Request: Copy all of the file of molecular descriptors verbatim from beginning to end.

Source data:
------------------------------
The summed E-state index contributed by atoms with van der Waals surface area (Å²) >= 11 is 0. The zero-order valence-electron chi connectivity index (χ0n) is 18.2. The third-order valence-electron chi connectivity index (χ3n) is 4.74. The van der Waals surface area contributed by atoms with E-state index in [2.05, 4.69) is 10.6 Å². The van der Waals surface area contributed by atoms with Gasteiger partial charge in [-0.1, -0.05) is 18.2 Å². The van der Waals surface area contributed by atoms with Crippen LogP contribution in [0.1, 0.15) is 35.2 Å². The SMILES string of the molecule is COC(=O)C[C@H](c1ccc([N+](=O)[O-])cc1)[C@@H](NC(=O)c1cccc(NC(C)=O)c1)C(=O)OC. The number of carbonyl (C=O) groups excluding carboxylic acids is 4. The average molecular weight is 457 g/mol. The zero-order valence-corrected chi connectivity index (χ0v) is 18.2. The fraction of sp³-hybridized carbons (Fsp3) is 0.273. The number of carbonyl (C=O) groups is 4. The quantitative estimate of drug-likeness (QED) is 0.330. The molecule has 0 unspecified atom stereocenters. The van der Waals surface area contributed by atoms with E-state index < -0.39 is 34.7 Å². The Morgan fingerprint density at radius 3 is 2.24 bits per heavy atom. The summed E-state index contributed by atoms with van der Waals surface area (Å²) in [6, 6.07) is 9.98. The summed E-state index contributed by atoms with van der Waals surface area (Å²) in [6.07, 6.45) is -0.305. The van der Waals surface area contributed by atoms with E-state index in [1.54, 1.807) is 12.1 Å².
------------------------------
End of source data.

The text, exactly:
The summed E-state index contributed by atoms with van der Waals surface area (Å²) >= 11 is 0. The zero-order valence-electron chi connectivity index (χ0n) is 18.2. The third-order valence-electron chi connectivity index (χ3n) is 4.74. The van der Waals surface area contributed by atoms with E-state index in [2.05, 4.69) is 10.6 Å². The van der Waals surface area contributed by atoms with Gasteiger partial charge in [-0.1, -0.05) is 18.2 Å². The van der Waals surface area contributed by atoms with Crippen LogP contribution in [0.1, 0.15) is 35.2 Å². The SMILES string of the molecule is COC(=O)C[C@H](c1ccc([N+](=O)[O-])cc1)[C@@H](NC(=O)c1cccc(NC(C)=O)c1)C(=O)OC. The number of carbonyl (C=O) groups excluding carboxylic acids is 4. The average molecular weight is 457 g/mol. The zero-order valence-corrected chi connectivity index (χ0v) is 18.2. The fraction of sp³-hybridized carbons (Fsp3) is 0.273. The number of carbonyl (C=O) groups is 4. The quantitative estimate of drug-likeness (QED) is 0.330. The molecule has 0 unspecified atom stereocenters. The van der Waals surface area contributed by atoms with E-state index < -0.39 is 34.7 Å². The Morgan fingerprint density at radius 3 is 2.24 bits per heavy atom. The summed E-state index contributed by atoms with van der Waals surface area (Å²) in [6, 6.07) is 9.98. The summed E-state index contributed by atoms with van der Waals surface area (Å²) in [6.07, 6.45) is -0.305. The van der Waals surface area contributed by atoms with E-state index in [1.54, 1.807) is 12.1 Å².